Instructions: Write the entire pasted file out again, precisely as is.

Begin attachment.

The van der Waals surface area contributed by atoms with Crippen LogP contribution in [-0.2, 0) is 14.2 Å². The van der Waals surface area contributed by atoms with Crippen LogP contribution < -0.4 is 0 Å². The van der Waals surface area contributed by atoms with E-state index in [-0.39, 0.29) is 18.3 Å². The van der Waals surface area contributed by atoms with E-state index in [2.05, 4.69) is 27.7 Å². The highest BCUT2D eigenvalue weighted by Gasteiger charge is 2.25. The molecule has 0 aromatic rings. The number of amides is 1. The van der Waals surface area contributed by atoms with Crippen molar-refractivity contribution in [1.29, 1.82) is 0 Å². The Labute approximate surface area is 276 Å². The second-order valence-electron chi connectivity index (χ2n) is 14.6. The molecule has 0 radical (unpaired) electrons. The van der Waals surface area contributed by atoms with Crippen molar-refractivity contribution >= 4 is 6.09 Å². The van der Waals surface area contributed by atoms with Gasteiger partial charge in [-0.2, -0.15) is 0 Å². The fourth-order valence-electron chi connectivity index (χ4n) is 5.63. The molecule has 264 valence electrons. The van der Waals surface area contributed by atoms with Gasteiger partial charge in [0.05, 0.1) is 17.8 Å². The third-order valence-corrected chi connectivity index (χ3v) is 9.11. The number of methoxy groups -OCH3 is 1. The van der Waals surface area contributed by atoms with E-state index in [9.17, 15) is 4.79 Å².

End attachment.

The van der Waals surface area contributed by atoms with Crippen LogP contribution in [-0.2, 0) is 14.2 Å². The van der Waals surface area contributed by atoms with Crippen LogP contribution < -0.4 is 0 Å². The van der Waals surface area contributed by atoms with E-state index in [-0.39, 0.29) is 18.3 Å². The van der Waals surface area contributed by atoms with E-state index in [2.05, 4.69) is 27.7 Å². The highest BCUT2D eigenvalue weighted by Gasteiger charge is 2.25. The molecule has 0 aromatic rings. The number of amides is 1. The van der Waals surface area contributed by atoms with Crippen molar-refractivity contribution in [1.29, 1.82) is 0 Å². The Labute approximate surface area is 276 Å². The second-order valence-electron chi connectivity index (χ2n) is 14.6. The molecule has 0 radical (unpaired) electrons. The van der Waals surface area contributed by atoms with Crippen molar-refractivity contribution >= 4 is 6.09 Å². The van der Waals surface area contributed by atoms with Gasteiger partial charge in [-0.2, -0.15) is 0 Å². The fourth-order valence-electron chi connectivity index (χ4n) is 5.63. The molecule has 264 valence electrons. The van der Waals surface area contributed by atoms with Gasteiger partial charge in [0.05, 0.1) is 17.8 Å². The third-order valence-corrected chi connectivity index (χ3v) is 9.11. The number of methoxy groups -OCH3 is 1. The van der Waals surface area contributed by atoms with E-state index in [9.17, 15) is 4.79 Å².